It’s official. Mutiny on the S.S. Creekmore. Emma, my last hope for a loyal mate to join me on my sunrise walk around Uluru rolls over and says ‘I’d rather sleep.’ Amanda and Lily had already begged out the night before, a little sheepishly. They know we are hiking several hours tomorrow and we hiked Kata Tjuta yesterday. I guess three early morning forced marches is too much. Fine, I’ll go by myself.
The truth is, I love going by myself. We spend several weeks together in very close quarters. This trip in particular we’ve been even closer because hotels are really expensive and I rarely bought two rooms. Starting tomorrow we’ll be driving some long distances together in a tiny car. A few hours alone is a good thing.
After a quick stop to photograph Uluru in silhouette as the sun rises, I drive to the Mara carpark from which most walks start, including the hike over Uluru. The car park is empty but for me and two rangers are on radios at the entrance. An elderly japanese tourist had died on the trail yesterday and they were still getting the body off the mountain. The trail over is closed but the loop around Uluru is open. That’s the one I wanted anyway.
Ironically, other than the bragging rights, there isn’t much to gain from a hike across Uluru since it’s the only thing worth seeing for miles.
The government will finally close down hiking over Uluru in November of 2019 after many decades of promoting it as a patriotic Australian act. It’s true that without Uluru, there would be nothing out here, no tourism, no money for anyone including the Aboriginal tribe that considers this a sacred place. There has to be some kind of compromise. Stopping the hiking seems reasonable.
What doesn’t seem reasonable to me is the request to take no photographs unless you are more than a mile away. There are signs on my morning hike asking all visitors to refrain from taking shots. I can see limiting commercial photography perhaps, and maybe requesting that they be tasteful, but no photos at all?
The sun is just peeking out over the horizon and I move quickly as we have a 11 am pick up for our skydiving today. The landscape is similar to Kata Tjuta but it’s a flat walk and honestly I think Uluru is a lot more interesting to look at than the Olgas. Uluru from above is not at all an oval shape, but from the ground it looks that way.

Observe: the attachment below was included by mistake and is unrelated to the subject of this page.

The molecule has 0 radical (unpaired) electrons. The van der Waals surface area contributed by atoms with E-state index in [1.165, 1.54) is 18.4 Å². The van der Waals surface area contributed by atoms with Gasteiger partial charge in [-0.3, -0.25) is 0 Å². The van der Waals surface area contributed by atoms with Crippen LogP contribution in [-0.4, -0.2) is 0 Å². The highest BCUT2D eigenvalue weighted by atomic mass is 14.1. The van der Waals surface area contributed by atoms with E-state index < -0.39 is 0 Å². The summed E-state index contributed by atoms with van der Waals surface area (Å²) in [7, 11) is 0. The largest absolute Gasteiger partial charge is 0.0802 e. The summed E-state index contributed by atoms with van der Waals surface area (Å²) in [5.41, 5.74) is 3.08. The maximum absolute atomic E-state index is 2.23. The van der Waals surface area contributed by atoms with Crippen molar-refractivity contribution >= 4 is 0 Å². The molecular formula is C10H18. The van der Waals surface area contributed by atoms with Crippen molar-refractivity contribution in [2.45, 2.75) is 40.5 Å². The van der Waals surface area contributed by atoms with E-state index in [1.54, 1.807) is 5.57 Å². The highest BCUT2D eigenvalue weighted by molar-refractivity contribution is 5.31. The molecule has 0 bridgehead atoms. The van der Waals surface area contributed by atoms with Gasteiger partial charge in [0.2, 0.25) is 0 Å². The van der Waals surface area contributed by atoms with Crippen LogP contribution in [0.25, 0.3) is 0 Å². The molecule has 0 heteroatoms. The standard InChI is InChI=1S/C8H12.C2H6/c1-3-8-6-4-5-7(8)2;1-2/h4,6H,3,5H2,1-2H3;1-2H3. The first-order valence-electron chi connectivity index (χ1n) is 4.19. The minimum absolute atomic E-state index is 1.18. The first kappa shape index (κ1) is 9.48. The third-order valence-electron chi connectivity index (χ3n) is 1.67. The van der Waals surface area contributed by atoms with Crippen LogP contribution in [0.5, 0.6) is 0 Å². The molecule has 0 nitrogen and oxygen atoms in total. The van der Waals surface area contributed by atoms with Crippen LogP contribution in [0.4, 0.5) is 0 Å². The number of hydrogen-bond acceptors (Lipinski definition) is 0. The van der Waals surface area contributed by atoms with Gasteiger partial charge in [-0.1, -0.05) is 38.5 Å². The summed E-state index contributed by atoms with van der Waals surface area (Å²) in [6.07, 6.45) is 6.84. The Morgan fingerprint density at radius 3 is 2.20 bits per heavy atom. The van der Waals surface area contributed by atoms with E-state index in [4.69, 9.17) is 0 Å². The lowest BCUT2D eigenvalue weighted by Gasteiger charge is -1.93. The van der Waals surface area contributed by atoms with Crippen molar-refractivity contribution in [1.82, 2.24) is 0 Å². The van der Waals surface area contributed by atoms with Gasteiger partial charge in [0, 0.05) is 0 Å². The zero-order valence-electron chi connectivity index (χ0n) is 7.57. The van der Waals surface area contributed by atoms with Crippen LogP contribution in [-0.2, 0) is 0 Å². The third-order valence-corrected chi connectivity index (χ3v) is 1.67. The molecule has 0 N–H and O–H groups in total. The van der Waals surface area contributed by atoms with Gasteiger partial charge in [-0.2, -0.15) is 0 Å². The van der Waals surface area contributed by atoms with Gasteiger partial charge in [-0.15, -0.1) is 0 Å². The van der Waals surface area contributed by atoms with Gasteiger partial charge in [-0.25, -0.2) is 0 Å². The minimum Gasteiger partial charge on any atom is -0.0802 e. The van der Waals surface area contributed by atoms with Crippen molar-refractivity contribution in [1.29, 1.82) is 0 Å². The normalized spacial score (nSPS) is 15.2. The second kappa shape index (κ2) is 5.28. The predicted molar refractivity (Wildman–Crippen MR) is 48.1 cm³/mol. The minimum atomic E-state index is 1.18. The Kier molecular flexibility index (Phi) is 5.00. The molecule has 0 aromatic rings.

Uluru is an inselberg, which is basically an isolated mountain or hill. It was once part of a huge range of mountains that covered the area but has now all eroded down to the flat plain of the Outback. Uluru’s special composition prevented it from eroding at the same rate and it survived the destruction of the range of which it was once part.
Inselbergs are not uncommon, but it’s rare for them to be both so big and also so monolithic. Uluru is basically one single rock aside from a few small places where it has broken off. There isn’t anything like it on the planet. Add to it the heavy iron content that rusts to a reddish brown and you have the makings of a wonder of the world.
Back on the mutinous ship, Amanda and the girls are all smiles and sunshine because they got an extra few hours sleep. Whatever. Lily makes peanut butter and jelly sandwiches for all of us. She is the best at spreading the peanut butter and jelly to the edges of the bread. She’s also good at getting each person’s jelly right. Emma: none, Dad: tiny bit, Amanda: light, Lily: normal.
Before 11am we meet Skydive Uluru in a parking lot and go with them to the airport. They are a small outfit, using a tiny 4-person plane, which means only two of us can jump tandem at a time. There are not a lot of bells and whistles here, no fancy ipads for disclosure forms, no introductory videos, no logo’d helmets (no helmets at all actually.) But they do announce the safety measures with every step and it does feel like they know what they are doing.
Business is booming today. The Australian schools let out a few days ago and the caravans of campers are literally lined up at the gates of the park to get in. Sam is doing 5 jumps today. I’m his freight on this trip from 12,000 feet back to earth. It’s my 4th skydive and the highest I’ve done. Most have been from 10,000 feet or less.
I get a few moments of anxiousness sitting on the runway. The flight up is loud. I’m going with Lily. She’s quiet for her first skydive. Calm and quiet. Scared lily gets wide-eyed. I see none of that. It was only 5 years ago we couldn’t get her on an adult roller coaster. I can’t believe she’s jumping from a plane today.
The views of the ‘resort’, Uluru and Kata Tjuta are fantastic. You can really see Uluru’s weird shape from above. There are a few black brush fires in the distance and the white salt flats contrast with everything else red from up here.
‘Wanna do some rolls out of the aircraft?; Sam asks me. Of course I do. I hug my knees to my chest, and they open the aircraft door. After freefall, the best part of skydiving is opening an aircraft door and feeling the cold wind. ‘Head back, go!’ he says and we tumble out of the aircraft. I see the plane above us for a moment as we spin 3-4 circles. ‘Bananna’ he yells and taps my shoulder. That’s the signal to get in a freefall position.
Freefall from 12,000 feet is about 45 seconds, nearly double what I’ve done in the past. It’s breathtaking, loud, a little cold. He pulls the chute open and we are dragged deep into our harnesses from the deceleration. Everything quiets down and the ground comes into focus. From above the brush and trees against the red earth are gorgeous.
We jump in the car and begin our 4 hour drive north to Kings Canyon. A long boring but easy drive. The largest town for 150 miles is this gas station cum campground.